Barclays Among Banks Asked by to Cap Zimbabwe Rates
Barclays Plc (BARC) and Standard Chartered Plc (STAN) are among banks being asked to curb lending rates in Zimbabwe as the government pressures the financial services industry to aid economic recovery.
A draft agreement between 23 banks and the Reserve Bank of Zimbabwe, a copy of which has been obtained by Bloomberg, stipulates that lending rates cannot be more than 10 percentage points above the companies’ cost of financing, which currently ranges between 1 percent and 7 percent while banks charge lending rates of as much as 25 percent.
There is a need to ensure “that bank charges and interest rates promote financial inclusion, stability and economic growth,” the central bank and the banks say in the agreement, which is yet to be ratified. the Bankers Association of Zimbabwe met with Tendai Biti, the finance minister, to discuss the agreement on Jan. 4.
The pressure to lower interest rates comes after Biti said in November that the country could amend its banking laws after central bank attempts to restart the country’s capital markets by selling Treasury bills for the first time since 2008 were shunned by financial institutions. A decade-long recession ended in 2009 when neighboring countries forced President Robert Mugabe and Prime Minister Morgan Tsvangirai to end a political dispute by forming a coalition government.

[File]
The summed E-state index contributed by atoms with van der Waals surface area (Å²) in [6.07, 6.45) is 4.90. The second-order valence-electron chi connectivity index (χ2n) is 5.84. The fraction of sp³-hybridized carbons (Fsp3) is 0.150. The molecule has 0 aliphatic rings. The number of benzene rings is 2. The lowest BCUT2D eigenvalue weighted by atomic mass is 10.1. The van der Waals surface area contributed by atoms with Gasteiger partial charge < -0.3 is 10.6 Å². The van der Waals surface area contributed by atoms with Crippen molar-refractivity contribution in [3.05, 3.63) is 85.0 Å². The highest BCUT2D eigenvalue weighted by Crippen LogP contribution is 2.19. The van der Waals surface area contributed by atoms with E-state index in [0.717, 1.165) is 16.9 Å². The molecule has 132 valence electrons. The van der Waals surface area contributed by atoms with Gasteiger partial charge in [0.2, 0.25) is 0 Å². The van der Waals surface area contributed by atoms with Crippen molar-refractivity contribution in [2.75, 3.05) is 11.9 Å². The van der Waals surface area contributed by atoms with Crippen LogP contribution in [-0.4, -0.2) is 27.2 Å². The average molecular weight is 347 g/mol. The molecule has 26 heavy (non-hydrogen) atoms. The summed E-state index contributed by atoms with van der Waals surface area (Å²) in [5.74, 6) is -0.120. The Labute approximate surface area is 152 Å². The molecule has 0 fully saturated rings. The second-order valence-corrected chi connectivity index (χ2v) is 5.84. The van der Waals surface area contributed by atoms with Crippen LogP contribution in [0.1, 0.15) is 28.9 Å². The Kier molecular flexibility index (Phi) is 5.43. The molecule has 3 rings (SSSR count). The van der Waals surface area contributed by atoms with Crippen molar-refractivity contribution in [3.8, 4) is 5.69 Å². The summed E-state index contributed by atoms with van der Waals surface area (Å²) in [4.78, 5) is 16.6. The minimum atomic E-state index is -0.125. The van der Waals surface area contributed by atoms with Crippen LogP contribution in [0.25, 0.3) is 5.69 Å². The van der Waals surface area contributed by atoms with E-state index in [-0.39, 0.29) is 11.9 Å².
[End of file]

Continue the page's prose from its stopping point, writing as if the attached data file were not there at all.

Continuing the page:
In that year Biti abolished the use of the Zimbabwe dollar in a bid to curb inflation that had accelerated to 500 billion percent, according to estimates by the International Monetary Funds. The country now predominantly uses the U.S. dollar.
Under the terms of the agreement banks will also be compelled to pay an interest rate of at least 4 percent on term deposits of over $1,000 and to design accounts with lower charges to cater for poorer customers. Zimbabwe’s annual inflation rate was 3 percent in November.
“The matter is still under discussion and we hope it will be finalized soon,” said George Guvamatanga, the president of the bankers association. Calls to the Harare-based central bank went unanswered while Biti was said to be unavailable.
Stanbic Bank of Zimbabwe Ltd., a unit of Johannesburg-based Standard Bank Group Ltd. (SBK), is included in the agreement as are units of Nedbank Group Ltd. (NED), Ecobank Transnational Inc. (ETI) and Old Mutual Plc. (OML) Barclays Bank of Zimbabwe Ltd. (BARC) is the biggest bank by market value on the Zimbabwe stock exchange. Its stock declined 35 percent since the beginning of last year to 28 cents as of the close today.
Four banks hold about 80 percent of deposits in Zimbabwe, Biti said in his Nov. 15 budget speech, without naming them.
Other African countries have sought to reduce lending rates by banks in recent months. On Dec. 21 Zambia capped lending rates at 18.25 percent for banks including a unit of London- based Barclays.
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